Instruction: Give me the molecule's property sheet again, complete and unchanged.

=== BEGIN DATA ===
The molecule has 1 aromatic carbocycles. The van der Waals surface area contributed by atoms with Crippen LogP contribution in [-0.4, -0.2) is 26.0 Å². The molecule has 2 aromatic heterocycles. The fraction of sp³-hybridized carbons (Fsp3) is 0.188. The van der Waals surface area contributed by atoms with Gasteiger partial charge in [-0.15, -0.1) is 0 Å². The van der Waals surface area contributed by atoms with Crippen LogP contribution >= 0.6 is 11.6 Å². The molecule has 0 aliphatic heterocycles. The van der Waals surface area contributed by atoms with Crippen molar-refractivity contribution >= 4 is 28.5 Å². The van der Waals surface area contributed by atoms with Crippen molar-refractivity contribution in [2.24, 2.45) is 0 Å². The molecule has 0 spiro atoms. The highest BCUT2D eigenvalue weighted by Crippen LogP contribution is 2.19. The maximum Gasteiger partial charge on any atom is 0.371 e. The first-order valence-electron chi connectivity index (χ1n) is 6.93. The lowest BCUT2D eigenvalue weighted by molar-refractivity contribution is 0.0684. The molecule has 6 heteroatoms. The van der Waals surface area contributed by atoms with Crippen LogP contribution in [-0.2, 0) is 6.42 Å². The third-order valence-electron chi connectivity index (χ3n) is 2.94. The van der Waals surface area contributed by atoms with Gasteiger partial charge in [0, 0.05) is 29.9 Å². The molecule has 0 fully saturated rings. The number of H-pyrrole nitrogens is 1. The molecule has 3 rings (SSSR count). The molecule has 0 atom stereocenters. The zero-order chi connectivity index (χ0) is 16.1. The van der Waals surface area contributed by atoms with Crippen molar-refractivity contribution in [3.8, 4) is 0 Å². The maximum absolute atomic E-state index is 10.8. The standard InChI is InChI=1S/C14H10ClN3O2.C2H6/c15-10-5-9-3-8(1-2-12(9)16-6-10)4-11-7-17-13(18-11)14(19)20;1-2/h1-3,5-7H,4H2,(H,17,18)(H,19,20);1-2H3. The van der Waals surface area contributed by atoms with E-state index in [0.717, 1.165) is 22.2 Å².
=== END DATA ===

The molecule has 1 aromatic carbocycles. The van der Waals surface area contributed by atoms with Crippen LogP contribution in [-0.4, -0.2) is 26.0 Å². The molecule has 2 aromatic heterocycles. The fraction of sp³-hybridized carbons (Fsp3) is 0.188. The van der Waals surface area contributed by atoms with Gasteiger partial charge in [-0.15, -0.1) is 0 Å². The van der Waals surface area contributed by atoms with Crippen LogP contribution >= 0.6 is 11.6 Å². The molecule has 0 aliphatic heterocycles. The van der Waals surface area contributed by atoms with Crippen molar-refractivity contribution >= 4 is 28.5 Å². The van der Waals surface area contributed by atoms with Crippen molar-refractivity contribution in [2.24, 2.45) is 0 Å². The molecule has 0 spiro atoms. The highest BCUT2D eigenvalue weighted by Crippen LogP contribution is 2.19. The maximum Gasteiger partial charge on any atom is 0.371 e. The first-order valence-electron chi connectivity index (χ1n) is 6.93. The lowest BCUT2D eigenvalue weighted by molar-refractivity contribution is 0.0684. The molecule has 6 heteroatoms. The van der Waals surface area contributed by atoms with Crippen LogP contribution in [-0.2, 0) is 6.42 Å². The third-order valence-electron chi connectivity index (χ3n) is 2.94. The van der Waals surface area contributed by atoms with Gasteiger partial charge in [0, 0.05) is 29.9 Å². The molecule has 0 fully saturated rings. The number of H-pyrrole nitrogens is 1. The molecule has 3 rings (SSSR count). The molecule has 0 atom stereocenters. The zero-order chi connectivity index (χ0) is 16.1. The van der Waals surface area contributed by atoms with Crippen molar-refractivity contribution in [3.8, 4) is 0 Å². The maximum absolute atomic E-state index is 10.8. The standard InChI is InChI=1S/C14H10ClN3O2.C2H6/c15-10-5-9-3-8(1-2-12(9)16-6-10)4-11-7-17-13(18-11)14(19)20;1-2/h1-3,5-7H,4H2,(H,17,18)(H,19,20);1-2H3. The van der Waals surface area contributed by atoms with E-state index in [0.717, 1.165) is 22.2 Å².